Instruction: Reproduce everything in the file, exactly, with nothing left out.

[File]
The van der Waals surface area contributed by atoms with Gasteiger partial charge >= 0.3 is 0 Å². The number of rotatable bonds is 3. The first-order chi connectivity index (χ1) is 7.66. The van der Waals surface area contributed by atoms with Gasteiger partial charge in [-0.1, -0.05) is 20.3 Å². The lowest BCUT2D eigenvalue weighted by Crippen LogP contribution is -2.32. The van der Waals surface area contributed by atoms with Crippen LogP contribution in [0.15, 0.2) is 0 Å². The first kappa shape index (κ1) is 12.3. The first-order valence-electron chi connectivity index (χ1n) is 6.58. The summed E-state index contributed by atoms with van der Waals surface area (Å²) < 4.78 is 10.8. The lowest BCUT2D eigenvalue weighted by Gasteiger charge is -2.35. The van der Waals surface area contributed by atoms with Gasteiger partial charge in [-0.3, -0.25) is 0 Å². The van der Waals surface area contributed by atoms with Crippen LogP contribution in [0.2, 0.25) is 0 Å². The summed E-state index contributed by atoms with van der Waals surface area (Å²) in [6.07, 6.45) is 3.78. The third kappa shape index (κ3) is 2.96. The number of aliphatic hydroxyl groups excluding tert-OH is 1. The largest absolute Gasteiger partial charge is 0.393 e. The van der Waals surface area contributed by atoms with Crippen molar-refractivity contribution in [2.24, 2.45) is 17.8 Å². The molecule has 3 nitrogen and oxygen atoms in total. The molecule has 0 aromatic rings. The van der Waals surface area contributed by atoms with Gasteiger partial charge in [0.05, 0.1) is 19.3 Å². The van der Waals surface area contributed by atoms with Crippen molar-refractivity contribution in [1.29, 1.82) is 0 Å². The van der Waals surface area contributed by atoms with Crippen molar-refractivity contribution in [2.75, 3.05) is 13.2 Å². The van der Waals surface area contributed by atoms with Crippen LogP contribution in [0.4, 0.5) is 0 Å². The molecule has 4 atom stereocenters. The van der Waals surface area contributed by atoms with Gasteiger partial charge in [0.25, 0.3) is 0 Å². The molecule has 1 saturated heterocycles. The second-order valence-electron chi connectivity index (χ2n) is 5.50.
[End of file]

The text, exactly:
The van der Waals surface area contributed by atoms with Gasteiger partial charge >= 0.3 is 0 Å². The number of rotatable bonds is 3. The first-order chi connectivity index (χ1) is 7.66. The van der Waals surface area contributed by atoms with Gasteiger partial charge in [-0.1, -0.05) is 20.3 Å². The lowest BCUT2D eigenvalue weighted by Crippen LogP contribution is -2.32. The van der Waals surface area contributed by atoms with Crippen LogP contribution in [0.15, 0.2) is 0 Å². The first kappa shape index (κ1) is 12.3. The first-order valence-electron chi connectivity index (χ1n) is 6.58. The summed E-state index contributed by atoms with van der Waals surface area (Å²) < 4.78 is 10.8. The lowest BCUT2D eigenvalue weighted by Gasteiger charge is -2.35. The van der Waals surface area contributed by atoms with Gasteiger partial charge in [-0.3, -0.25) is 0 Å². The van der Waals surface area contributed by atoms with Crippen LogP contribution in [0.2, 0.25) is 0 Å². The summed E-state index contributed by atoms with van der Waals surface area (Å²) in [6.07, 6.45) is 3.78. The third kappa shape index (κ3) is 2.96. The number of aliphatic hydroxyl groups excluding tert-OH is 1. The largest absolute Gasteiger partial charge is 0.393 e. The van der Waals surface area contributed by atoms with Crippen molar-refractivity contribution in [2.24, 2.45) is 17.8 Å². The molecule has 3 nitrogen and oxygen atoms in total. The molecule has 0 aromatic rings. The van der Waals surface area contributed by atoms with Gasteiger partial charge in [0.05, 0.1) is 19.3 Å². The van der Waals surface area contributed by atoms with Crippen molar-refractivity contribution in [1.29, 1.82) is 0 Å². The van der Waals surface area contributed by atoms with Crippen molar-refractivity contribution in [2.75, 3.05) is 13.2 Å². The van der Waals surface area contributed by atoms with Crippen LogP contribution in [0.4, 0.5) is 0 Å². The molecule has 4 atom stereocenters. The van der Waals surface area contributed by atoms with Gasteiger partial charge in [0.25, 0.3) is 0 Å². The molecule has 1 saturated heterocycles. The second-order valence-electron chi connectivity index (χ2n) is 5.50.